BG DORKO: If you're talking about categorization in terms of selection of contractors, when…First of all, when we advertise a contract, we advertise, if at all possible, as broadly as we can for full and open competition, allowing as many interested contractors to bid on a contract. And then when we evaluate, we certainly evaluate the capabilities of the company, their past performance record, their technical ability to actually perform the work. We look at the bid response that comes in and we look…we call it…we evaluate if it's responsive; in other words, does that company have the…physically…or physically…actually have the capability to do the work? Are they technically competent, and what has their past performance been in like in like ventures? Do they have the business capacity to be able to do the work? Obviously in some cases, a company might…someone might bid on a contract that doesn't have electrical expertise, maybe has never done an electrical contract or isn't large enough or doesn't have the size in terms of a business, really, to be able to do that contract, and that's taken into account when evaluating proposals. And what we attempt to do is to pick the best value that we can get in performing that contract, where we take into account both price and the proposal. There may be variations in design or different ways to approach a contract, and that company's particular capability, what they've done in the past and how well they've performed. All that's taken into account in accordance with the selection plan that we do ahead of time that's in accordance with our procurement regulations.
MS. HUMADI: If I could add something.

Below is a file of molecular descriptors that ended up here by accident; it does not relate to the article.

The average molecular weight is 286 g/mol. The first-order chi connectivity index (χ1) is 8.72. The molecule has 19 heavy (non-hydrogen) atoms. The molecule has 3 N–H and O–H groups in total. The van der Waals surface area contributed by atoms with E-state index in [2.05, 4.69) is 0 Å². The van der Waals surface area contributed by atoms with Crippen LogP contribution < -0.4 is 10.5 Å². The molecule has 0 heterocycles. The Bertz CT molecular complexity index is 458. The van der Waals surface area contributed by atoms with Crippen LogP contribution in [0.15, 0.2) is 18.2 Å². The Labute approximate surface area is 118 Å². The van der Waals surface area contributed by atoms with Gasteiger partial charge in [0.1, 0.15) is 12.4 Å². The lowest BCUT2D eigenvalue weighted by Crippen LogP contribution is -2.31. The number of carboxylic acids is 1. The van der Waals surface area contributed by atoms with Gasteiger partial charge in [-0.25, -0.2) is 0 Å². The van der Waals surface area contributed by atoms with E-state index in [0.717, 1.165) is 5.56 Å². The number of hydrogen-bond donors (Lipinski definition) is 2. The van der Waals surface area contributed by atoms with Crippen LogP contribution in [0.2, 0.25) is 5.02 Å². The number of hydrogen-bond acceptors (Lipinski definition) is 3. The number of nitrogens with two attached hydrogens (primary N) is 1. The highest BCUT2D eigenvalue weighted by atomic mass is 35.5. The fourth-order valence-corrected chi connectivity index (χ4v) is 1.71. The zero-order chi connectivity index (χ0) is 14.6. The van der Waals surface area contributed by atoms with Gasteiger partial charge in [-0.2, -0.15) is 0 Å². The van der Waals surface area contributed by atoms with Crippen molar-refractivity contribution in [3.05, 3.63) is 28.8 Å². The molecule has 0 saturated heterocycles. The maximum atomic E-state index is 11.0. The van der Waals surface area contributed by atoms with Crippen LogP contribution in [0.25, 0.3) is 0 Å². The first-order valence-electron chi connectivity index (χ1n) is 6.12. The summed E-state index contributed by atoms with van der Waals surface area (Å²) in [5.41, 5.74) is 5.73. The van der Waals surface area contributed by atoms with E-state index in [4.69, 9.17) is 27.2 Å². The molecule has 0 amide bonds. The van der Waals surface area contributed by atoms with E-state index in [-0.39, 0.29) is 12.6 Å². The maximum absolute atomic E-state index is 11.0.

BG DORKO: Sure.
MS. HUMADI: (Speaking in Arabic.)
INT: We also…when we…like when a company's trying to register and be part of us, we give them a list or a form that has all the details. Sometimes when they, you know, send us an e-mail that people can…companies try to do everything. And this is in fact, this is something that can't be done. If a person wants to work in the south, they don't want to work up north. This is all something that we want to put…and we put into consideration, and their field of specialty as well. And I hope that next time you come and see for yourself.
REP9: (Speaking in Arabic.)
INT: What are the projects that's been established or done by you…and funded by you?
BG DORKO: Golly. Of the 4,000 projects, I guess what I'll do is I'll stick to capacity development and talk about those. The most capacity development projects lie in the electrical sector, in the water sector, and in the health sector. Probably the single largest capacity development project we've done over the last year has involved operations maintenance and sustainment in support of the Minister of Electricity, where we have teams that are at six of the largest power plants here that are out doing…helping with project management, maintenance planning, monitoring of the systems, and helping the teams that work for the Ministry of Electricity operate, maintain and sustain those very complex power generation plants so that we get the most power generation out of them. That's probably the biggest single project we've done over the last year. As I mentioned earlier, we do support for the Ministry of Health, where we've done training courses for people that work in the health sector, but where we've also provided equipment and spare parts and trucks to allow mobile maintenance teams to go around and to provide maintenance support to hospitals and to clinics.